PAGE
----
Agile software development proposes to fix the problem by iterative and incremental development where feedback from users using working software is used to guide the development effort. But working software is an expensive way of getting feedback when compared with role-play or paper design prototypes.

To solve the disconnect a new mindset and tools are needed. The mindset should be one of product and/or service design, where multiple stakeholders engage in a participatory design process centered around common, cheap, design artifacts.

This topic will include discussion about:
- the disconnect between business and software
- the nature of product and service development
- the role of feedback and learning
- participatory design and user-centered methods including service blueprints, role-play, prototyping and simulation and how they can be used to fix the disconnect
- advantages: better products, new ideas, engaged stakeholders, utilizing latent and tacit knowledge, increased empathy, cheaper more purposeful systems

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The missing link between business need and software development: product design

  1. 1. The missing link between business need and software development: product design Ari Tanninen Wildcard Conference 2013 Jūrmala, Latvia, Sept 13 “Bridging the gap between business and development, development and user, and buyer and vendor with participatory product and service design”
  2. 2. Ari Tanninen Product development consultant 15 years software product development, 8 years Agile/Lean BEng, finishing MBA ari.tanninen@gosei.fi @aritanninen
  3. 3. Hello, who are you? IT workers? Business / management / designers / development? Consulting / sub-contracting / internal development?
  4. 4. The problem Disconnect between buyer and vendor Consequences of disconnect Fundamental issues Proposed solutions Design & feedback Nature of design Feedback in naive Waterfall Feedback in naive Agile An improved solution Product/service design Participatory design Tools Examples Advantages Products and services have form (or shape), and structure Product design creates the form IT systems make up the structure
  5. 5. The problem
  6. 6. Req. spec. Contract Buyer Vendor I need some IT! Sure! Just write down precisely what it should do. Here’s a specialist to help you out! Analyst Dev team Ummm... Users Tell me everything! We hate it! Happiness is to code! Aaargh!Aargh! Aaargh! Aaargh! Aaargh! System Followed by... Change management process and more billing!
  7. 7. Surely my expensive vendor is best in designing my IT system! How could I possibly know precisely what I need? That’s why I pay consultants for! Buyer Vendor How could I possibly know what my customer needs? Or how their organization works? And how their business ticks? Surely my customer knows! The disconnect
  8. 8. Example of disconnect BuyerIT consultant “How do you receive customer orders? Phone, email? Actually, which of your companies receives these orders?” “Do you expect us to know? But you are the software consultant!” Image:Wikimedia Commons Prototype factory built, need IT to orchestrate customer orders, production, deliveries and billing. Consultants designing business processes that are to be automated in part by IT.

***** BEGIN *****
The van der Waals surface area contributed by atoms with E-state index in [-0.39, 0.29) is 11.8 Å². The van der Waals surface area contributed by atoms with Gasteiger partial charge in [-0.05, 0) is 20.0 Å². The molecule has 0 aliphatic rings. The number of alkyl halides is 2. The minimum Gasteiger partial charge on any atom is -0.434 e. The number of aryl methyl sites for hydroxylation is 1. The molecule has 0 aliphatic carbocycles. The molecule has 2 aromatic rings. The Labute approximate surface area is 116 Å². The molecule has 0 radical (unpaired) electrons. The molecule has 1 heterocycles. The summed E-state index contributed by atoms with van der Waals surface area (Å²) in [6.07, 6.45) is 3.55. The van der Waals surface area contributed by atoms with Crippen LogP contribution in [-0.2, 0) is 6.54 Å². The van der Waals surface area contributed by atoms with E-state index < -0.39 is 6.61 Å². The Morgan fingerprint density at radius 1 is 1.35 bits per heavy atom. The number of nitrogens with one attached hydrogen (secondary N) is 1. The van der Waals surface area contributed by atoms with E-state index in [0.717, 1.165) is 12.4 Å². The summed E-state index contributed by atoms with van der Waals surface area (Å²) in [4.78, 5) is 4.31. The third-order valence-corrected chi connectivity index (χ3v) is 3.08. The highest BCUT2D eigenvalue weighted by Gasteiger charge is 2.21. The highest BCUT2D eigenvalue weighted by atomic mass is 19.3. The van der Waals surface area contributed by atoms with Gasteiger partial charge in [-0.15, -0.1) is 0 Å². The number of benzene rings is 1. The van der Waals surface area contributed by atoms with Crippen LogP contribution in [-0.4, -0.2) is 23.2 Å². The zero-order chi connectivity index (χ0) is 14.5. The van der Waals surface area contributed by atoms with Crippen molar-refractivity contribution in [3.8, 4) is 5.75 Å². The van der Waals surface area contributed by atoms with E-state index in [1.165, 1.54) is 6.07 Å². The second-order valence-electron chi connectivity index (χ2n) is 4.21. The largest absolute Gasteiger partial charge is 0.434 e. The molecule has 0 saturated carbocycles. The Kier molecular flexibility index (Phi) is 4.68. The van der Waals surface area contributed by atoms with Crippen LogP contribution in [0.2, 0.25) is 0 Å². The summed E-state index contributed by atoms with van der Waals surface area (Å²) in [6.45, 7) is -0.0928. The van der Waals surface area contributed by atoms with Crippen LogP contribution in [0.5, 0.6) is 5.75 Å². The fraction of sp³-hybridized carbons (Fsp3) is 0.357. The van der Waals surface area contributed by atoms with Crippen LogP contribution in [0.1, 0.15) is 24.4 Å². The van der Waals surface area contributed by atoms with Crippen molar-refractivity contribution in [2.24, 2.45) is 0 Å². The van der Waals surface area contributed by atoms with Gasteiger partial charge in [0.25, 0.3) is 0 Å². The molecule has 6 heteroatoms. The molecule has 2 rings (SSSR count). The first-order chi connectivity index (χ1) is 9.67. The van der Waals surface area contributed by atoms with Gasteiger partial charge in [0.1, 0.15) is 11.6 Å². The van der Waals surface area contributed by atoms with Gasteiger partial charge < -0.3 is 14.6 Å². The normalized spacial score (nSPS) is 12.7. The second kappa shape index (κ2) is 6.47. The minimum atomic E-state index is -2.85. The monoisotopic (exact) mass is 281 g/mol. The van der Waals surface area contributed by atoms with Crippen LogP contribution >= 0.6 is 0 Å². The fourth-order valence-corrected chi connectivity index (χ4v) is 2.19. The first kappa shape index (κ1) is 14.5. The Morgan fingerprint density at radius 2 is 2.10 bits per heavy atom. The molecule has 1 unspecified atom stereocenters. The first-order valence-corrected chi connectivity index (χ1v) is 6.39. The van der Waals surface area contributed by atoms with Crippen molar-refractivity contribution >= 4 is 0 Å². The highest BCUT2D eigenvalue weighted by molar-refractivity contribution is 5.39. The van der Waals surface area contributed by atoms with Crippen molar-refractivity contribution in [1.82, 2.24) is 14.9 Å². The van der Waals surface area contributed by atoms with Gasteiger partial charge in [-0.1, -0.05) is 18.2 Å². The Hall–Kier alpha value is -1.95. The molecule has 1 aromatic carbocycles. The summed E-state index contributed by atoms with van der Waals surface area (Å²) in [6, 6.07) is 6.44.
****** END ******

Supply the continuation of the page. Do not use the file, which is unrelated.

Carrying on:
9. 9. Consequences for users • Complexity due to feature bloat • Features missing • System does not fit work • System changed work and now needs changes • Systems and service touchpoints work poorly together • Fragmented user experience
  10. 10. Other consequences • Systems never fit their intended use • Expensive projects • Failed projects • Poor business • Taxpayer losses Buyers effectively outsource ownership of their products/services
  11. 11. Vendors assume buyers are aware and able to articulate their needs Gathering requirements assumes they exist to be gathered Fundamental issues Buyers taught to believe in IT as fairy dust The words we use guide our thinking: “requirements gathering”, “business process consultant”
  12. 12. More detailed requirements! More control! More change management processes! Solution?
  13. 13. Agile software development? Solution? Image: flickr / IamNotUnique
  14. 14. Let’s look at design and feedback first
  15. 15. Design "Design is the successive application of constraints until only a unique product is left." -- Richard W. Pew Take a need. Create solution. Try it. Take another need. Add to solution. Check that solution still fills all needs. Fix if broken. Take the next need... Repeat until done.
  16. 16. Design problems / solutions What users ask is not what users need Tacit and latent needs Describing problems/solutions without common language Observation, prototypes, simulation Iterations, experiments Design artifacts as boundary objects Cannot ask users, must iterate and experiment with artifacts
  17. 17. The key to design is creating new knowledge Feedback and learning is essential
  18. 18. Feedback in Waterfall Spec. Real users in context System Perceived needs Biz processes Workflows Org structures Domain knowledge Assumpations! Requirements gathering years / months / weeks Software development years / months Deployment hours Feedback years / months
  19. 19. Feedback in Agile Backlog. Real users in context System Perceived needs Biz processes Workflows Org structures Domain knowledge Assumpations! PO work weeks / days / hours Agile software development weeks / days Deployment hours Feedback weeks How to get faster feedback and even more iterations?